Trakmaster Pilbara S Series

Peter Quilty — 13 September 2018
Offroad review

When you’re on a good thing, stick to it. And that hackneyed phrase explains why Trakmaster resists breaking its iconic offroad mould (call it DNA) with the latest addition to its range of fixed-design offroad caravans — the Pilbara S Series.

Certainly, the high-end, fixed-format tandem-axle offroader CW recently witnessed in the flesh looked right out of the ‘family tree’.

DNA is what makes you unique, and there’s a definitive heredity about the Pilbara S Series. Unquestionably, this model exhibited all the ancestry of a Trakmaster.


Smooth as silk and voguish on the inside and hard as nails on the outside, the 5.62m (18ft 5in) Pilbara S Series we tested is purpose-built for single-minded outback exploration — designed to tackle the harshest environments.

It’s ideal for out-of-the-way travel and lengthy off-grid escapades given its self-sufficiency — including 2x120Ah AGM deep cycle batteries, 300W of solar, 2x82L independently plumbed water tanks, 150L Vitrifrigo compressor-driven fridge/freezer, and ‘Trak-One’ trailing arm independent coil spring suspension with twin shock absorbers.

And it rides on 16in Black Trak ROH steel wheels, with 265/75 R16 BFG all-terrains, and 12in electric brakes.

I’m also a big fan of the Pilbara’s high departure angle courtesy of its extreme rear cutaway, and increased ground clearance due to its ‘Newgen’ (hot-dipped, galvanised) chassis design. And it also has a surprising amount of internal space.

Quite simply, this bullet-proof battlewagon displays the physical characteristics of its predecessors. Call it congenital traits — a similar genetic makeup!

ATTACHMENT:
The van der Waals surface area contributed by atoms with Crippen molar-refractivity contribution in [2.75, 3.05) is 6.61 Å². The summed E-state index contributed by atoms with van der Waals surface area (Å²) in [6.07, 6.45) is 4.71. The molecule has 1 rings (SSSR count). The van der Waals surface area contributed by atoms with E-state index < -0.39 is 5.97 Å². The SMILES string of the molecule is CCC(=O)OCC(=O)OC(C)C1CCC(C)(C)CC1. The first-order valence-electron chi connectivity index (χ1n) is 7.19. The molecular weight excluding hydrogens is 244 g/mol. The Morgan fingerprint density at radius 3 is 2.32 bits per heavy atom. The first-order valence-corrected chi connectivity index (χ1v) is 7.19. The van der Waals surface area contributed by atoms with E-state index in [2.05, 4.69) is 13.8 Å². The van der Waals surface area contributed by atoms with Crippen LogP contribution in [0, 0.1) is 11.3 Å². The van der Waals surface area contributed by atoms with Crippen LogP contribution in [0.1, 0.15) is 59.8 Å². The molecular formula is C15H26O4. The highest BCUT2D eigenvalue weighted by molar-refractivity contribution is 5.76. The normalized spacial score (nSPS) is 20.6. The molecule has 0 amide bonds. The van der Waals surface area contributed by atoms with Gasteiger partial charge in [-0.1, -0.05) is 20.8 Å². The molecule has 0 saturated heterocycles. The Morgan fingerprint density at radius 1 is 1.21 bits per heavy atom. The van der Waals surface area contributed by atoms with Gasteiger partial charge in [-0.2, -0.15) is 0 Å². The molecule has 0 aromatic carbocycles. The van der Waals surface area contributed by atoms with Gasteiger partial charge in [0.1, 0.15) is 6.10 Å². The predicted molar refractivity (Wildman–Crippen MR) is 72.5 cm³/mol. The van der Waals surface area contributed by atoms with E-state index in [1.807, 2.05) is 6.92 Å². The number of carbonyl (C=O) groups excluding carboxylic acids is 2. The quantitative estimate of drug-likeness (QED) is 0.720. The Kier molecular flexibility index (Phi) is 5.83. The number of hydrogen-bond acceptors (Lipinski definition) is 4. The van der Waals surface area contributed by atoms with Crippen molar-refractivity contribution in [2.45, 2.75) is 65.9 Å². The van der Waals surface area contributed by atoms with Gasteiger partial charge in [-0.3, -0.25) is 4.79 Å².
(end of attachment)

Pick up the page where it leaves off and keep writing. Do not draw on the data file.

The Pilbara under review also revealed out-of-the-square thinking, from its compressed fibreglass panel (side walls) and meranti (front and back walls) frame and fibreglass cladding, to its impenetrable undercarriage protection.

This go-anywhere van is not only robust but a completely self-sufficient ‘fortress’
on wheels.

Aside from the obvious external attributes aforementioned, the Pilbara S Series boasts a bomb-proof 150x50mm RHS full one-piece reinforced chassis (five-year warranty) with 200mm extended A-frame, dual padlocked MAXTRAX sand-tracks and mounts on the rear wall, along with two jerry can holders, an easily accessible underslung spare wheel (with a wind-up ratchet) mounted under the rear cutaway and high level ancillary stop/tail/indicator lights. There's also a Truma Aventa rooftop-mounted reverse-cycle air-conditioner, Dometic S7P double-glazed side windows (with integrated block-out blinds and flyscreens), Camec Odyssey Premium three-point locking entry door with double-glazed window, single manual pull-out entry step, full-width cylindrical pole carrier, Dometic 8500 Series rollout awning, solar input socket (for direct connection of additional portable panels), concealed gas bayonet, LED annexe light, and an external access hatch to the fridge plumbing.

Additionally, there is plenty of protection up front — including a full-width truck mesh stone protection shield, with 2x8.5kg gas cylinders sitting behind (above a mesh tray) on the A-frame, high ‘Tebbtuff’ foamed vinyl, and a window with protector.

The van’s front also comprised a new self-lock Hitch-Ezy 3.5t coupling, Breakaway brake safety switch, deep lockable front boot, mud flaps, grab handles, a water tap sensibly located on the inside of the drawbar, and a solar panel mounted atop of the aerodynamic front wall.

And it goes without saying, the new Pilbara S decals hit the spot aesthetically.


Inside, the Pilbara S Series is modern and plush, with intelligent utilisation of internal space highlighted by an L-shaped kitchen and a dinette that converts to a single berth. And much nous has also gone into the interior decor and its colour scheme, along with pelmets and curtains.

Immediately left of entry, the L-shaped kitchen and its gloss acrylic cabinetry, with positive-close latches, are the ‘cat’s pyjamas’. It comes with a Swift four-burner gas stove, grill and oven, Sphere digital rangehood, LED strip lighting, Modena stainless steel sink with tap and drainer, generous Laminex benchtop space and storage, but surprisingly no microwave (campers with a no-fuss culinary bent would be disappointed).

Immediately right of entry, there is more benchtop space above a two-tier wire basket pull-out pantry and a cupboard with three shelves, while above this space is a Redarc monitor, AM/FM radio/CD player with front USB connection, and an overhead cupboard.